shaded, and kept in a cool atmosphere. 

The Polygonum suaves, somewhat like the Dioscorea, is a free growing trailer 
of very neat habit, producing hundreds of little flowers, which emit a powerful 

The Sedum Sieboldii is unsuitable in the open air. When placed in baskets 
and grown under glass, or in the conservatory, it will spread rapidly, bearing an 
abundance of its chocolate-colored flowers, while the glauceous hue of its succu- 
lent leaves presents a most striking appearance 

Plants of Upright Growth. ' 

Here you have a large list to choose from. Usually only one plant should be 
chosen if the basket is of moderate size. If the basket is very capacious, and 
you are bound to have a magnificent collection, you may combine all three 
classes, climbing or trailing plants, or those of upright standard growth. 

You may select any of the numerous varieties of the Fuchsia, with their grace- 
ful, bending drops of bloom. Petunias, single or double. Heliotrope, always 
agreeable for their fragrance. Carnations, sweetly scented, blooming freely 
every month. The Neapolitan Violet, or the modest yet lovely little Chinese 
Primrose. The Cyclamen Persicum, with its curious flowers and valuable 
foliage, the popular Geranium. The Daphne odorata, which will fill your 
room with its sweet odor ; or you may arrange around the edges of the vessel 
some Hyacinths, Crocuses or other bulbs. If you want plants of ornamental 
foliage, you will naturally turn to some of the numerous varieties of graceful 
Ferns or Lycopodiums. The Dragon plant Dracaena terminaliSf has blood 


red foliage, and seems to be used more often than any other as a single plant. 
The Begonias and Gesnerias have rich velvet}- leaves. For curiosity you may 
want a Cactus, or a horseshoe Geranium ; for scent, the Lemon or Rose Gera-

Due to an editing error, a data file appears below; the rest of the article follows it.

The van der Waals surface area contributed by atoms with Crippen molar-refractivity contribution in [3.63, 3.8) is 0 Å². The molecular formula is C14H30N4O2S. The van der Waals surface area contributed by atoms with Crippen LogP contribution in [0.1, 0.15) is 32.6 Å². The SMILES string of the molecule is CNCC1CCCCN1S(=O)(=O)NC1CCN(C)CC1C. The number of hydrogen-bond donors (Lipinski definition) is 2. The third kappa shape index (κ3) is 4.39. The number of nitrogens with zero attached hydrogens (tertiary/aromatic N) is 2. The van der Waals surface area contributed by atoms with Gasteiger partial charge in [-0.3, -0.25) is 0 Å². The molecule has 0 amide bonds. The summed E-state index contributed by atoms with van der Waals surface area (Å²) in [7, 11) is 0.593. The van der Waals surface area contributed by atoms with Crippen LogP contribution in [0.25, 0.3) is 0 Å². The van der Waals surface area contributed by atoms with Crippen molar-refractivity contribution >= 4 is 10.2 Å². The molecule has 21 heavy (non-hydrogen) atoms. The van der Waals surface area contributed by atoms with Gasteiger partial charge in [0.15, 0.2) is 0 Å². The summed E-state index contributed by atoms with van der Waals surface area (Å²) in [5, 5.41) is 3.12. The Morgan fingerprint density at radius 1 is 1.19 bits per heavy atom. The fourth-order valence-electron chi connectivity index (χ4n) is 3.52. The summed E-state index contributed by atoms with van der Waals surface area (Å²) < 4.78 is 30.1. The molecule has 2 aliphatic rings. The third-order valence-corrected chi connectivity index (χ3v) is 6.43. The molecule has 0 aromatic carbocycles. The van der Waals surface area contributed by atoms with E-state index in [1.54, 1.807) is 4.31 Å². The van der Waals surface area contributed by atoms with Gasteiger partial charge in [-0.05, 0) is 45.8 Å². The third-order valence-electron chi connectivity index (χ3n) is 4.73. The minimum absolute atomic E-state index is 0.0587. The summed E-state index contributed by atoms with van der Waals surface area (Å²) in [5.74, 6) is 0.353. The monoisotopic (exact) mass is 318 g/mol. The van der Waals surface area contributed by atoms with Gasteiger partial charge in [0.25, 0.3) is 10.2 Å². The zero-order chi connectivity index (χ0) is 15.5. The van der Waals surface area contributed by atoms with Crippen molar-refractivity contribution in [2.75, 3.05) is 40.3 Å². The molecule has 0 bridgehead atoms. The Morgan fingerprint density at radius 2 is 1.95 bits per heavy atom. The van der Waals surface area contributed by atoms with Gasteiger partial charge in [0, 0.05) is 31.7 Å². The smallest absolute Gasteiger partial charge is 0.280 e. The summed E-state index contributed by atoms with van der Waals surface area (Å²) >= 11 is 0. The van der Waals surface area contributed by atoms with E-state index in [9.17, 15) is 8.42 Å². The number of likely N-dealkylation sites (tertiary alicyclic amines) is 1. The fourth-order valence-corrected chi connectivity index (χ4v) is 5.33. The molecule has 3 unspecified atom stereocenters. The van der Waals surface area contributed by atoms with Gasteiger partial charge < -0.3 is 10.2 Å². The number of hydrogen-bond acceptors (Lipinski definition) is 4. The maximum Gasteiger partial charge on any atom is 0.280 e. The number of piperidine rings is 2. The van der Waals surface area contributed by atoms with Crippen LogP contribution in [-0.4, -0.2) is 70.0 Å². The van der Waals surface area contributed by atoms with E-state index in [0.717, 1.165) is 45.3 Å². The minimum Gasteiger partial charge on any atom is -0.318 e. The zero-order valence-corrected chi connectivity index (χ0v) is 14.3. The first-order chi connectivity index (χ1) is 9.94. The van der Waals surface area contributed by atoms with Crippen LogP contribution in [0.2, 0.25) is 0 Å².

nium, or the well known scented Verbena, or the jMusk plant. The Httle Cigar 
plant (Cuphea), is not very showy, but is esteemed for its constant blooming 

Many use the Coleus and Achyranthes, when young, and possessing rich, deli- 
cate shades, they contrast well with their crimson or purple against the green of 
other plants, producing a good effect ; but they soon grow too tall and look out of 
place. They can, however, be kept pinched back. This combination of color, 
either by contrast or harmony, is an excellent idea, and will not only give 
each plant an opportunity to display its peculiar habit of growth, but a novelty 
of color, likely to be appreciated by everyone. 

Cissus discolor, leaves silvery white, shaded with purple. 
Ficus repens. 

Isolepis junciodes, ornamental grass. 

Panicum mriegatum, variegated grass, leaves green, striped with white and 
rose color. 
Poa trivialis orgenta, a new dwarf grass, variegated. 
Tradescantia zebrina and tirides. 
Vinca elegantissima, variegata. 
Selaginella variegata. 

The Ivy Leaved Geraniums are very desirable, and L'Elegante with its light 
green leaves margined with white and pink, and its snowy white flowers, would 
be a gem for any window. This class of Geraniums are all of a low spreading 
or trailing habit, hanging down and flowering freely.